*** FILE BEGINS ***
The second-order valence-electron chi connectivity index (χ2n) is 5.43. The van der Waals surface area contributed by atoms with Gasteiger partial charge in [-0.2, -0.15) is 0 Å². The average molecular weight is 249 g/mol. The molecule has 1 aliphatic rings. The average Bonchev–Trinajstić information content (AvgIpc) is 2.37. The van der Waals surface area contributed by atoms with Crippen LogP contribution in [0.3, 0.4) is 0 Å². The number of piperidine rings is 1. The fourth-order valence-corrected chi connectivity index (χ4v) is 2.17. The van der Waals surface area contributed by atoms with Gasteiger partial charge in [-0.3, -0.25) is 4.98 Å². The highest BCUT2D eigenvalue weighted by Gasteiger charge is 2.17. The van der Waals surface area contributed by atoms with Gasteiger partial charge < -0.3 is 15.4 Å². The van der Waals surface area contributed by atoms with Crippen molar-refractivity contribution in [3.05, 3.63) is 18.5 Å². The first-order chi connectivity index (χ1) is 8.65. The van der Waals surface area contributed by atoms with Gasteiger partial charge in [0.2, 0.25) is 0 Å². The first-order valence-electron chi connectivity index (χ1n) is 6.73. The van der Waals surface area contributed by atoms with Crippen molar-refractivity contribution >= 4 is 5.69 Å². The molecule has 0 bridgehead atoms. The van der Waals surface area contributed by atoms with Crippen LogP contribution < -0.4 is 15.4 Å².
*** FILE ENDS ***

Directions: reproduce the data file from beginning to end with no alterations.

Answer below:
The second-order valence-electron chi connectivity index (χ2n) is 5.43. The van der Waals surface area contributed by atoms with Gasteiger partial charge in [-0.2, -0.15) is 0 Å². The average molecular weight is 249 g/mol. The molecule has 1 aliphatic rings. The average Bonchev–Trinajstić information content (AvgIpc) is 2.37. The van der Waals surface area contributed by atoms with Crippen LogP contribution in [0.3, 0.4) is 0 Å². The number of piperidine rings is 1. The fourth-order valence-corrected chi connectivity index (χ4v) is 2.17. The van der Waals surface area contributed by atoms with Gasteiger partial charge in [-0.3, -0.25) is 4.98 Å². The highest BCUT2D eigenvalue weighted by Gasteiger charge is 2.17. The van der Waals surface area contributed by atoms with Gasteiger partial charge < -0.3 is 15.4 Å². The van der Waals surface area contributed by atoms with Crippen molar-refractivity contribution in [3.05, 3.63) is 18.5 Å². The first-order chi connectivity index (χ1) is 8.65. The van der Waals surface area contributed by atoms with Gasteiger partial charge in [0.2, 0.25) is 0 Å². The first-order valence-electron chi connectivity index (χ1n) is 6.73. The van der Waals surface area contributed by atoms with Crippen molar-refractivity contribution >= 4 is 5.69 Å². The molecule has 0 bridgehead atoms. The van der Waals surface area contributed by atoms with Crippen LogP contribution < -0.4 is 15.4 Å².